During the New Mexican summers of her youth, Valerie Nye rode the morning bus with her sister and mother to the public library in downtown Albuquerque. The family checked out as many books as they could carry and would meet her father at Civic Plaza before taking the bus back home. “It was a full day of adventure that centered on going to the big public library for picture books,” Nye remembers. Now, as the library director at the Institute of American Indian Arts in Santa Fe, she recalls the importance of such adventures whenever she orders picture books, helps children with homework and works with staff. “It is a great job,” she says.
Nye is part of a small New Mexican delegation of librarians and politicians traveling to the nation's capital next month to oppose President Donald Trump's proposed budget aimed to eliminate the National Endowment for the Arts, the National Endowment for the Humanities, the Corporation for Public Broadcasting and the Institute of Museum and Library Services. This time around, the annual lobbying trip to Washington DC has ignited a sense of emergency among librarians fighting against the potential gutting of federal funding that now supports a host of resources for cities and rural towns across the state.
"Libraries are not romantic, historic, quiet places where people sit and read all day," writes Nye in an email to SFR. "Libraries provide vital services to communities including internet access and reliable information on health, finance, politics and taxes. Libraries help provide people the tools to search for jobs, apply to jobs, interview for jobs and start their own businesses."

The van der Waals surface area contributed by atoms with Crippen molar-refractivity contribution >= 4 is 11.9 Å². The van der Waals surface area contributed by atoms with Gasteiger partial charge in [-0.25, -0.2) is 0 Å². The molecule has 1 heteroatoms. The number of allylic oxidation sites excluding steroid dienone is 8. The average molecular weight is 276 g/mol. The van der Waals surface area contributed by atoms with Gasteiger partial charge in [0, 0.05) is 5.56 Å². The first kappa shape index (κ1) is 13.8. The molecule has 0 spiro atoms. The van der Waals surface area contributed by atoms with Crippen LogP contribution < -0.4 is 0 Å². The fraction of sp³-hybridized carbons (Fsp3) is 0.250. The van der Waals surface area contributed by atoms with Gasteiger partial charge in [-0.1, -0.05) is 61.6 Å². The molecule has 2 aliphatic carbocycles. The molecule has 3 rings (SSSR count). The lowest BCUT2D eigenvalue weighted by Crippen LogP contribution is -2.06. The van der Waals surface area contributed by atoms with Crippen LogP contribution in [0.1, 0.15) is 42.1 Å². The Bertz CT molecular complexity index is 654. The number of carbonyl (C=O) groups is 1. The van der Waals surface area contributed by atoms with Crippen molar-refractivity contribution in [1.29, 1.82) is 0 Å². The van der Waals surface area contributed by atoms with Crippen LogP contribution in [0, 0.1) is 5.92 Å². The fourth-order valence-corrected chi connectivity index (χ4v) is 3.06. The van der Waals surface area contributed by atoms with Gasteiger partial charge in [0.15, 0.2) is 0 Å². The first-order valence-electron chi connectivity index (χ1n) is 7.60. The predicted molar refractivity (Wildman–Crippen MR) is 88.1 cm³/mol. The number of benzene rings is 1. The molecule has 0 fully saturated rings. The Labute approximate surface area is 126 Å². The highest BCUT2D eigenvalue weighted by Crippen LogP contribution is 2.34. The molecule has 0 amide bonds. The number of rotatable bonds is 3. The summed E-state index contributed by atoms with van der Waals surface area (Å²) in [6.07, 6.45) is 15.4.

Eight New Mexico librarians are scheduled to attend the National Library Legislative Day at DC's Liaison Hotel on Capitol Hill. The event, to be held May 1 and 2, is sponsored by the American Library Association. It's an opportunity for librarians to meet face-to-face with legislators responsible for approving a 2018 budget.
Arts and humanities programs in the US currently make up $741 million—a small bite—of the $4.6 trillion in total federal spending in 2016. President Trump's new budget slashes the total national budget to $1.1 trillion. Library advocates are now planning to speak out for their portion of $230 million worth of funding, currently provided through the Institute of Museum and Library Services, which helps buy and maintain services in culturally vibrant towns and cities across the country. The New Mexico State Library receives $1.4 million annually, or $.70 per taxpayer.
Kathleen Moeller-Peiffer, director of the New Mexico State Library, fears that the proposed budget calls to cut federal funding meant to distribute state grants that cover rural bookmobiles, books by mail, the Library for the Blind and Physically Handicapped and the interlibrary loan system, as well as most, if not all, of statewide online resources and the statewide summer reading program.
The State Library is primarily funded by the state of New Mexico, although the federal government, through the Library Services and Technology Act, provides 20 percent of the overall annual budget.